It Really is a Classic

When it was first announced, I didn’t care much about the World Baseball Classic. I figured most of the top players would bow out, and the games would end up becoming glorified exhibition games.

As things went along, several stars did withdraw their names from consideration. But I couldn’t have been more wrong about the games becoming meaningless.

It actually wasn’t until Monday that I even decided to watch any of the WBC. That’s when I realized that Tuesday’s game between Venezuela and the Dominican Republic would be on at 1 p.m., and that I would be able to watch on my day off from work.

And really, how could I pass up an opportunity to watch Johan Santana pitch to a lineup with a 2-3-4 of Miguel Tejada, Albert Pujols and David Ortiz? So I hunkered down in front of the TV, not sure how much of the game I would watch or how closely I would pay attention to the proceedings.

I realized quickly that I would be watching the whole thing, and I would be watching attentively. Maybe the ESPN announcing crew of Karl Ravech, Harold Reynolds and John Kruk (with Peter Gammons in the stands) went a little overboard trying to point out just how important this game was, but the fact of the matter is that it was important. You could tell that immediately.

Bartolo Colon got into some trouble in the bottom of the first inning against Venezuela, and he gave a big fist-pump after getting an inning-ending double play to escape unscathed.

Ortiz ended the scoreless tie leading off the next inning, when he bombed a home run to straightaway center field. He was greeted by the entire Dominican Republic team at home plate.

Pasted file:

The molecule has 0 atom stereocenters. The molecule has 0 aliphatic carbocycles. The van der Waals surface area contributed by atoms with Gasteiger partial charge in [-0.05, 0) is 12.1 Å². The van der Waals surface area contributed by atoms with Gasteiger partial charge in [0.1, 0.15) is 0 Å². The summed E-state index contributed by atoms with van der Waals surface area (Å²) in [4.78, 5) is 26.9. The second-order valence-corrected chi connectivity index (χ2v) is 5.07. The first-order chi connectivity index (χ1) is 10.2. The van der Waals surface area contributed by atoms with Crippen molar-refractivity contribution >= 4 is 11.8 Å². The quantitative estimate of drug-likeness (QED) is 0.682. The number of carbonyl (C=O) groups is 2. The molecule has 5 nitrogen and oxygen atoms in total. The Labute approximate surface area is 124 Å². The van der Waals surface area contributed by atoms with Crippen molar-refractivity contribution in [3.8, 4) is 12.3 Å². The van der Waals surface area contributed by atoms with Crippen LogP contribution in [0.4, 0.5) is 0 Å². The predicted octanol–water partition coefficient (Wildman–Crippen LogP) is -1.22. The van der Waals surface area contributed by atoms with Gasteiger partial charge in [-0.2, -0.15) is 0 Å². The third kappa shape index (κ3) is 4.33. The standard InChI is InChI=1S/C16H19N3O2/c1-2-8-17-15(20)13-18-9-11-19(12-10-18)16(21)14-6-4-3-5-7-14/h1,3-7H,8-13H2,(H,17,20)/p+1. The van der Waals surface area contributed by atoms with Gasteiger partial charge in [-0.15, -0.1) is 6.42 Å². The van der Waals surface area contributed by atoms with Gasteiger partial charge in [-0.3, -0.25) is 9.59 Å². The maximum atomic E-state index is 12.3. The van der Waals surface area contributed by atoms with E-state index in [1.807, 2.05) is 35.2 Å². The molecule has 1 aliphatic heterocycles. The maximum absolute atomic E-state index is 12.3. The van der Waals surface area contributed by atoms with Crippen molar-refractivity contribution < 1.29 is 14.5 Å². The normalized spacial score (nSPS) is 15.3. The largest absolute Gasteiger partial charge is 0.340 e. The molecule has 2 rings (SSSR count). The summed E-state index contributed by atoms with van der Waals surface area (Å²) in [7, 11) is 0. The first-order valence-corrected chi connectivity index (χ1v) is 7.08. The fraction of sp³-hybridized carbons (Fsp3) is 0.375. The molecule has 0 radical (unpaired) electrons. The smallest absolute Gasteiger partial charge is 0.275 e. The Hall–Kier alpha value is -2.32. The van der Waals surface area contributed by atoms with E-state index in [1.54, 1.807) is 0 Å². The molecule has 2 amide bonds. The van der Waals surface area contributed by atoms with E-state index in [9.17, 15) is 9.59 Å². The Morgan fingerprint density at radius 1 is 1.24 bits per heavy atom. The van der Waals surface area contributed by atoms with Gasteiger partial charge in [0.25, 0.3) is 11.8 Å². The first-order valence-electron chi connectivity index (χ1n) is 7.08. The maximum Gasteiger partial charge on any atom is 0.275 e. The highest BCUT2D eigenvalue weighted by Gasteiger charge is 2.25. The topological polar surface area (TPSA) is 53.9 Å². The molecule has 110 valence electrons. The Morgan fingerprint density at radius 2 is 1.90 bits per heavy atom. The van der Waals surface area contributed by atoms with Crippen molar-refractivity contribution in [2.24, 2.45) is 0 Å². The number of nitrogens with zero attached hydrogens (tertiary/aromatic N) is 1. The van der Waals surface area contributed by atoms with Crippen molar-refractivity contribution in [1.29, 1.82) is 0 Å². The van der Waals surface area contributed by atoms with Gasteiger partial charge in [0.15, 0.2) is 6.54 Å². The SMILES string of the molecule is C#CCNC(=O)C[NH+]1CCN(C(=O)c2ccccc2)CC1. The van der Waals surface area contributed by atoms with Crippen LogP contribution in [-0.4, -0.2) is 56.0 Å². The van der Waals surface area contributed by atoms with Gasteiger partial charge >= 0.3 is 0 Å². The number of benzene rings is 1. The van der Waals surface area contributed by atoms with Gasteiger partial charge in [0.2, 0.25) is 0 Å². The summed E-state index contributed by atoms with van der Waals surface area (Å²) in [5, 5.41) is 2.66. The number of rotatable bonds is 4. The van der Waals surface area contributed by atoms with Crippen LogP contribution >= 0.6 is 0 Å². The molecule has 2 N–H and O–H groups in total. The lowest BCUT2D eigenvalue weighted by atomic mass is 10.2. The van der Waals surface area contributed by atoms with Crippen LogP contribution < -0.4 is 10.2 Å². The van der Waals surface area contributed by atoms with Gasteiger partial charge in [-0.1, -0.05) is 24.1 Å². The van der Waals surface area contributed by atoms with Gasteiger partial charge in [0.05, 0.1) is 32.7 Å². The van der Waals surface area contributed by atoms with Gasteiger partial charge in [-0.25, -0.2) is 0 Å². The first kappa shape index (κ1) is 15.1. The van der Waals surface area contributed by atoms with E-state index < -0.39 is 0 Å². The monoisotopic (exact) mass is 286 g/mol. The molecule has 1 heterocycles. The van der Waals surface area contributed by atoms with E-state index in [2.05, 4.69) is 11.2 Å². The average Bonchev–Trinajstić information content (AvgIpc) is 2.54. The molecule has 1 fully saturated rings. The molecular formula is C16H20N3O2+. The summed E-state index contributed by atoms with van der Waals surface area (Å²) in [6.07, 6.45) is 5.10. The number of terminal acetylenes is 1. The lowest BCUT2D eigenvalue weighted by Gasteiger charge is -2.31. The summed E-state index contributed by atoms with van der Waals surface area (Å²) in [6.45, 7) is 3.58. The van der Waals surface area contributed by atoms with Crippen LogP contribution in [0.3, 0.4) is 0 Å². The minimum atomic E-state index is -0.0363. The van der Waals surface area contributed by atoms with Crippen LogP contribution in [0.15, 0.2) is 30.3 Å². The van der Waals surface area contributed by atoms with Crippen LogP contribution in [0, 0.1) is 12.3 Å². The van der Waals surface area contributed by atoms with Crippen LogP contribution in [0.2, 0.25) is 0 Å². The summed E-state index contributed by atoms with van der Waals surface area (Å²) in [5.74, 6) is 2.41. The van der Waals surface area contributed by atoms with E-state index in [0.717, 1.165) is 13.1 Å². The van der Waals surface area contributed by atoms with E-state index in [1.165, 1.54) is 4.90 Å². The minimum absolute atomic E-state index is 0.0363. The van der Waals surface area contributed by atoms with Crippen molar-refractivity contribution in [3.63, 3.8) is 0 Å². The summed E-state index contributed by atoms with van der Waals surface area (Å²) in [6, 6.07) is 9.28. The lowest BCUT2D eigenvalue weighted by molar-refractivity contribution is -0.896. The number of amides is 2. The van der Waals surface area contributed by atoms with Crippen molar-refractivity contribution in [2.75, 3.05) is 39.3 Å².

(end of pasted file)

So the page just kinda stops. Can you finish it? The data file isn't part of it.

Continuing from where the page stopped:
In Ortiz’s next plate appearance, Santana didn’t get the calls on some close pitches, and he didn’t hide the fact that he was angrier than he would be in a typical spring training game. After he was done voicing his disapproval to the home plate umpire, he turned around and made sure the second base ump also knew he was upset.

With the Dominican Republic leading 3-1 in the fifth, Adrian Beltre unloaded to make it 6-1, and Pujols and several teammates hopped the dugout fence to head out to home plate and welcome their countryman.

But the Venezuelans didn’t let the game get away from them, scoring twice in the bottom of the fifth on a Miguel Cabrera homer, and adding another run in the sixth. Then they nearly tied it up in the seventh, another moment that showed just how much this game meant to the players.

Trailing 6-4 with one on and two out, Cabrera hit what looked like it was surely his second homer of the game when it left his bat. Instead, it hit right off the top of the wall and improbably bounced back onto the field of play, limiting Cabrera to an RBI double instead of a game-tying homer. When they showed the replays, you could see Cabrera’s elation as he rounded first base, and you could see his jaw drop in disbelief when he realized the ball didn’t go out.

And ESPN had plenty of time to show replays, because Venezuela manager Luis Sojo came barreling out of the dugout to argue the call and he stayed out there for quite some time.

Why was this game so important that all of these things that never would have happened in a meaningless exhibition occurred? Well, part of it is that Venezuela recently defeated the Dominican Republic in the Caribbean World Series, so this game was the big rematch for a lot of players and the fans of both teams.

But another concept that I don’t think many people considered is that it was actually good for the WBC that a bunch of stars dropped out. I know some of them (Vladimir Guerrero, Pedro Martinez and others) would have been there if they could, but the reason most stars dropped out is that the WBC didn’t mean anything to them (or at least didn’t mean enough).